Lincoln is making a big bet on tech.
4 min read
What do millennial drivers crave in an SUV? Lincoln is hoping that “help not getting lost” is high on the list.
This summer, Lincoln’s flagship SUV, the Navigator, came equipped with something the company hopes will appeal to younger buyers: Waze. Sure, most of us already have the traffic and speed trap-avoiding app downloaded on our phones, but we’d all also agree that having to look down at our phones bouncing around in a cupholder as we drive around can a drag and a distraction. The Navigator’s SYNC 3 system ends that by letting drivers plug in and operate the app on the dashboard vehicle’s touchscreen, which keeps your eyes up and your thumbs off the phone keyboard.
Sounds pretty sweet, but is it really? Earlier this summer, I had the chance to find out for myself and spent a weekend behind the wheel of a Waze-equipped Navigator. I have two boys who both play summer travel baseball, and I, sweet Lord, did I need help. If you’ve ever been connected to the world of travel sports, you know that you spend many, many weekend hours driving around in circles and stopping at Dunkin’ Donuts asking where the heck the stupid field is. I am not blessed with a great sense of direction, so often times, I’d put the address of the field in the car’s GPS for ease of viewing and also on my phone’s Waze for traffic-free detours, and it’d feel like I was stuck in the car with two old people arguing about the best way to get to the bingo tournament.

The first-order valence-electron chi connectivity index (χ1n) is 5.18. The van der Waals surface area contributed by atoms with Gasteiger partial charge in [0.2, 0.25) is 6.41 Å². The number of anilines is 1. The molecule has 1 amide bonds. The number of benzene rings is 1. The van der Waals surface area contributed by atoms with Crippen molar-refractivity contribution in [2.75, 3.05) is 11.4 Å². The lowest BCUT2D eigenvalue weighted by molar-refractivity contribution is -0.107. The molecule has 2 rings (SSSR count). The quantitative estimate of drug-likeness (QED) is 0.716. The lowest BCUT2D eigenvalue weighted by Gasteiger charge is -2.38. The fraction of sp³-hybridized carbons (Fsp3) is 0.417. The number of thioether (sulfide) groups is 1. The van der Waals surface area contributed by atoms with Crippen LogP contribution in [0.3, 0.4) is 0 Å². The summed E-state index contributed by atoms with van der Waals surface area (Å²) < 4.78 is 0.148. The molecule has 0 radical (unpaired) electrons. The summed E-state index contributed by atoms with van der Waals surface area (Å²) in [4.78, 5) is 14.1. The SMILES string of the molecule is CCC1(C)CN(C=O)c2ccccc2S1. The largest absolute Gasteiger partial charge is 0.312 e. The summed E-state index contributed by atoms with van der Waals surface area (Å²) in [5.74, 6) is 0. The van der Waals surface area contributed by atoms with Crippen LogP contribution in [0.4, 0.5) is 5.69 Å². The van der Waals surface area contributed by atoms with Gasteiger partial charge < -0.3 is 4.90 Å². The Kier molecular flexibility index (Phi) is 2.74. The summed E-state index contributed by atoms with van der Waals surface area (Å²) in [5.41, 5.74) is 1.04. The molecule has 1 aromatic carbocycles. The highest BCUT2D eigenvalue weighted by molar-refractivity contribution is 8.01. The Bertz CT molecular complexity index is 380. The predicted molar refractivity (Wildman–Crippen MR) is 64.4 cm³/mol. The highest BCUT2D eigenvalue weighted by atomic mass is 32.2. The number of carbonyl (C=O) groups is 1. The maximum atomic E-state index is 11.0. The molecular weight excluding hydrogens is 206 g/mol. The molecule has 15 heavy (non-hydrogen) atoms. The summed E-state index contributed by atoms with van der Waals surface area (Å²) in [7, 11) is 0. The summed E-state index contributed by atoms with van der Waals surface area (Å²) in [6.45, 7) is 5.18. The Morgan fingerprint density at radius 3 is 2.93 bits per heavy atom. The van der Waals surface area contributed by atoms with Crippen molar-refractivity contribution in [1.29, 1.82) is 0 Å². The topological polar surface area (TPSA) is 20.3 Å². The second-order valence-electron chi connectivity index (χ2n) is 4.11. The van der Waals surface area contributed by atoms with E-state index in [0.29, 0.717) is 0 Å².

So right off the bat, having a singular voice was amazing, and the touchscreen’s capability to quickly and safely dial up the nearest rest stop was incredible. I quickly became spoiled by the newfound ease of use and was blown away by the overall experience of driving a Lincoln Navigator.
No offense to my usual ride, a 2008 Saab wagon that is one transmission fix away from that great junkyard in the sky, but the Navigator is great big beautiful monster. Truth be told, I wouldn’t really mind getting lost in it. Its roomy, luxe interior was way nicer than my car (and honestly, my house) and the air-conditioned seats were a welcomed relief after hours spent in the blazing baseball sun. Plus, the seats are adjustable in 30 different ways — if you can’t get comfortable here, you need a new butt. The second row of seats can be two captain’s chairs or one bench. My kids opted for complete separation, which cut down significantly on them punching each other. There is a third row as well, but we kept that area folded down for baseball bags and Gatorade-stocked coolers. And we had plenty of room to spare, the storage was bigger than my first New York City apartment.
As for the ride? I’m not a gearhead really, but I will say that the 450 horsepower V-6 made that bad boy move. My 11-year-old is a stickler for rules, and he was constantly checking the speedometer: “Dad, you are going way faster than the speed limit.” (Shoulda banished him to the third row!)
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The Navigator starts around $72,500, and you certainly get what you pay for. If your business or your kids’ athletic careers have you on the road a lot, this is a pretty fantastic way to do it in comfort and style, without getting lost. But I wouldn;t blame you if you wanted to.